11-01-2006, 11:30 PM
So, would anyone want to sign him for the Reds? He's a cheater, but an honest one.

He could room with Alex Sánchez on the road.

westofyou
11-02-2006, 12:01 AM
Oh. Him. Some of us don't pay much attention to UM football. :evil:

Still don't understand what you mean when you say "....pulls a Rick Leach...".

Rem
On August 6, 1990, Leach is suspended for 60 days by then baseball commissioner Fay Vincent following a positive drug test.

GAC
11-02-2006, 07:40 AM
With the way he pitched in the playoffs, I'd say he got ripped off.

Some people in this world also think pot makes you smarter, and that cocaine intensifies your personality.

But as Bill Cosby once said.... "Yeah, but what if you were a A-hole to begin with?" :lol:

I'm no expert on steroids by any means, but all it does it add muscle right? Which I can understand might help you to hit the ball farther, and maybe even throw it harder; but It doesn't add talent/ability that wasn't there to begin with.

It wouldn't have helped Tony Womack. :p:

Hoosier Red
11-02-2006, 07:51 AM
Here here. Put this in contrast with "Big Mac". BTW our congressmen gave him a bit of a pass--had I heard the "I'm here to talk about the future" line as a congressman, I would have said, "No, Mr. McGwire I will TELL you why you are here: you have been subpoenad by the United States Congress to testify about potential criminal activity in Major League Baseball. We will determine and inform you as to your why you are here."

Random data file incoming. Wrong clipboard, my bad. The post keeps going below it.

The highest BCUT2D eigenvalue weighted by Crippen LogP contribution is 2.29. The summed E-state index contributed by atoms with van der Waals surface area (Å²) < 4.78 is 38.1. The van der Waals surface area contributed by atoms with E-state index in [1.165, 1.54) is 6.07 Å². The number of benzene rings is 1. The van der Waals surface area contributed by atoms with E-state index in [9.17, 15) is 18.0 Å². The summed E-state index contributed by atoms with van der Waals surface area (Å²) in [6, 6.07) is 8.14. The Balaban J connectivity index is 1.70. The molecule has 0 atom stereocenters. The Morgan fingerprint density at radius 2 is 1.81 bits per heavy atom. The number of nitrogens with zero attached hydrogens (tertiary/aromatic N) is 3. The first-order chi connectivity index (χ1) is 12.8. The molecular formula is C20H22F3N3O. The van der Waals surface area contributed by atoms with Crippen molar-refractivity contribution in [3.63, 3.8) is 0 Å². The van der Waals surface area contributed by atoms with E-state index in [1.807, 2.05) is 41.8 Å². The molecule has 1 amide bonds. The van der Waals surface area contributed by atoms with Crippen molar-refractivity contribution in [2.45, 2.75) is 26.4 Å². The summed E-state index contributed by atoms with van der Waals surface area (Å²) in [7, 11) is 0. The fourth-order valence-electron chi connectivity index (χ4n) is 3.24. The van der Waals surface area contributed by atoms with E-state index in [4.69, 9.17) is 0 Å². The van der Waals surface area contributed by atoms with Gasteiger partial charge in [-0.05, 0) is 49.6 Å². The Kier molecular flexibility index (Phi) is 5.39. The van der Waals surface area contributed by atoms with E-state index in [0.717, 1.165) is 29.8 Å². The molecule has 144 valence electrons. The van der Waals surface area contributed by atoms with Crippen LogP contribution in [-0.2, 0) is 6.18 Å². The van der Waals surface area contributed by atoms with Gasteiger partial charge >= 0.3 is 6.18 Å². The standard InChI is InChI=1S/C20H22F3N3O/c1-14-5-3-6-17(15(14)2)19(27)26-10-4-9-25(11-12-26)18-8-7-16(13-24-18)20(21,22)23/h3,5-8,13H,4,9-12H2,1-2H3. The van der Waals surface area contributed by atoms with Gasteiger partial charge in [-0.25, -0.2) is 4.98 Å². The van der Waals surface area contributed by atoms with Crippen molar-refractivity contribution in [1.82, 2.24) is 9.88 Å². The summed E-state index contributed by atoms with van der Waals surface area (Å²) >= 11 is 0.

Or they could have said, "No Mr. McGwire, you are here because I'm more worried about grandstanding than actually taking care of problems that matter."

They didn't need to say anything more to him. He's already guilty in 99% of America's eyes.

cincinnati chili
11-02-2006, 08:28 AM
Drugs of abuse are still only tested for when there is probable cause.


I didn't know this, so I looked it up. I was very surprised to see that Ephedra is considered a drug of abuse, rather than a performance enhancer:

http://en.wikipedia.org/wiki/Major_League_Baseball_drug_policy

That makes zero sense to me. 1. Didn't Ephedra (allegedly) kill Steve Bechler? (unlike, say, marijuana) and 2. Doesn't ephedra give one a competitive advantage if used properly?

Seems like it should be a performance-enhancer.